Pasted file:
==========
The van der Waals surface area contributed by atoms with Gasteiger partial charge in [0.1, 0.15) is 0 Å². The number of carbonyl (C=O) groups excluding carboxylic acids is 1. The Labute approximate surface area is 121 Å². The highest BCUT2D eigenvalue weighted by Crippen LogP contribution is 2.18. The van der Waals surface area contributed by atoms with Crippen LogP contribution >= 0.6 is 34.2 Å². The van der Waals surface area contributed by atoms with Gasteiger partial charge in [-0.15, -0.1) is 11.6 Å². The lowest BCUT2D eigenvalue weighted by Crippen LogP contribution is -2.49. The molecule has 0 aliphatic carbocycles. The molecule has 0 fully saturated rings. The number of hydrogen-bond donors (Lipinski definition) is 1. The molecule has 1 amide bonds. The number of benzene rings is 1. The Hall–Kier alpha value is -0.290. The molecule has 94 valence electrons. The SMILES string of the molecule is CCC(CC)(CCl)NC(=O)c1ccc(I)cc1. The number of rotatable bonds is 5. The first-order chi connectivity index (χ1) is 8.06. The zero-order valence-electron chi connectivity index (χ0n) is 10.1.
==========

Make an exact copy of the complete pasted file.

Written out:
The van der Waals surface area contributed by atoms with Gasteiger partial charge in [0.1, 0.15) is 0 Å². The number of carbonyl (C=O) groups excluding carboxylic acids is 1. The Labute approximate surface area is 121 Å². The highest BCUT2D eigenvalue weighted by Crippen LogP contribution is 2.18. The van der Waals surface area contributed by atoms with Crippen LogP contribution >= 0.6 is 34.2 Å². The van der Waals surface area contributed by atoms with Gasteiger partial charge in [-0.15, -0.1) is 11.6 Å². The lowest BCUT2D eigenvalue weighted by Crippen LogP contribution is -2.49. The molecule has 0 aliphatic carbocycles. The molecule has 0 fully saturated rings. The number of hydrogen-bond donors (Lipinski definition) is 1. The molecule has 1 amide bonds. The number of benzene rings is 1. The Hall–Kier alpha value is -0.290. The molecule has 94 valence electrons. The SMILES string of the molecule is CCC(CC)(CCl)NC(=O)c1ccc(I)cc1. The number of rotatable bonds is 5. The first-order chi connectivity index (χ1) is 8.06. The zero-order valence-electron chi connectivity index (χ0n) is 10.1.